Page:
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16 additional gorilla permits now available in Rwanda for August and September 2011

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Due to the high demand for gorilla permits over the forthcoming months, the Rwanda Development Board and ORTPN (National Parks department) have added two further gorilla families which can be visited, bringing the number of permits available to 80. This latest move should help those with last minute permit requirements. Contact us now to arrange your safari into gorilla territory.

Gorilla trekking tips: A good level of fitness is required as the terrain over which tracking takes place can be extremely difficult. Please remember that you will be at altitudes of between 8000 and 9500 ft above sea-level. Treks can last anything from an hour to well over five, traversing steep-sided mountains and ravines, often clambering over nothing but suspended vegetation. Although walking sticks can be hired, you will most likely require the use of your hands, so do not carry anything that does not have a long strap. The inclement weather doesn’t help either. Temperatures can range from being fairly warm and humid to being very cold, and rain can fall at any time. Children under 15 years of age are not allowed to trek.

Using the proper clothing will help a great deal. Long trousers, good walking boots with good ankle support and a tread which does not suck in mud (your local guides will probably wear Wellington boots!), gaiters are useful, a long-sleeve shirt and a sun hat (preferably a floppy hat, but not white) are essential. Tough, preferably leather, gardening gloves will protect your hands from nettles and provide extra grip on the wet vegetation. A lightweight sweater can also be useful. If you want to carry a small pack, make sure it fits you well and is not cumbersome. Carry extra water (porters can be hired to carry day packs and lunch) and some lightweight wet weather gear. If you wear glasses, carry a de-mister/anti fog and make sure they cannot fall off. It is worthwhile taking a camera, a pair of binoculars and a couple of plastic bags to keep them dry if it rains.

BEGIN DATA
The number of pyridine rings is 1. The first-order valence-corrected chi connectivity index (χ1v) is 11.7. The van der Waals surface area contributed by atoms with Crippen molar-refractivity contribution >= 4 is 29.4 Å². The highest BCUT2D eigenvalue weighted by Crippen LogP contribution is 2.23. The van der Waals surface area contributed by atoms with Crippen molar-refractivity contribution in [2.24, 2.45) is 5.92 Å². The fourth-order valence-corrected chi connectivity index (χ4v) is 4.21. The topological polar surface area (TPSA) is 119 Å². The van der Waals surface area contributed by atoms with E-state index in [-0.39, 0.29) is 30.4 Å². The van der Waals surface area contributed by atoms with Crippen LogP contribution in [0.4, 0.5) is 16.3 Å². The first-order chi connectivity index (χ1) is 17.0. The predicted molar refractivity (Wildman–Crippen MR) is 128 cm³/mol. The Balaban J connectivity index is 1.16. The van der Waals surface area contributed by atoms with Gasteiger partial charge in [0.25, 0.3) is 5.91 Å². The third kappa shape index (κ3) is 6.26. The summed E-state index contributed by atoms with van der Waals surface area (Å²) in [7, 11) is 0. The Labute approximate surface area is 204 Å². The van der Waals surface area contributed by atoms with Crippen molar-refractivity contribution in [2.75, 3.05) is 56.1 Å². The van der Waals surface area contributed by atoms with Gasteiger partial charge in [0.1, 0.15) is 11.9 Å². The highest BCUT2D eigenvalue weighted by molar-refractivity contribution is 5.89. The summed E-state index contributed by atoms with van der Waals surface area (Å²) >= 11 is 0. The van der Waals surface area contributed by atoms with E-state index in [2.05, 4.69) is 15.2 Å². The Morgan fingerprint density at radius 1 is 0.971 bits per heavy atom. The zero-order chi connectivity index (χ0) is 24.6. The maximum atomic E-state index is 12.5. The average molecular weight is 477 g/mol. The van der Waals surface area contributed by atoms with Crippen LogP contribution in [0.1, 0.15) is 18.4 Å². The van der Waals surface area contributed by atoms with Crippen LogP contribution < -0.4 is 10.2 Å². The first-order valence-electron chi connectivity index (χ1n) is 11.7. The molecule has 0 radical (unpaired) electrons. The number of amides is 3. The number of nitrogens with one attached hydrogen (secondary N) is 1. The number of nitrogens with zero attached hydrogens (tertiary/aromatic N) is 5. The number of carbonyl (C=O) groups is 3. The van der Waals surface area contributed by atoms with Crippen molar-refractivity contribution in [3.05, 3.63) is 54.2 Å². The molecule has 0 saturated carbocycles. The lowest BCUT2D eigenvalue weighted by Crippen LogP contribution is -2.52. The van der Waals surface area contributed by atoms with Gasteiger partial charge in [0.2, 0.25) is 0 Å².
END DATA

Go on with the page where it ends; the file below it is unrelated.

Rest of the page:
N.B. You will not be allowed to track if you are suffering from any illness including a cold or flu which can be transmitted to the apes. You will be ask to declare this before you start off. We would ask your co-operation in not endangering the lives of the already endangered great apes – if you are sick, do not track. Unfortunately, the downside is that permits may not be refundable.



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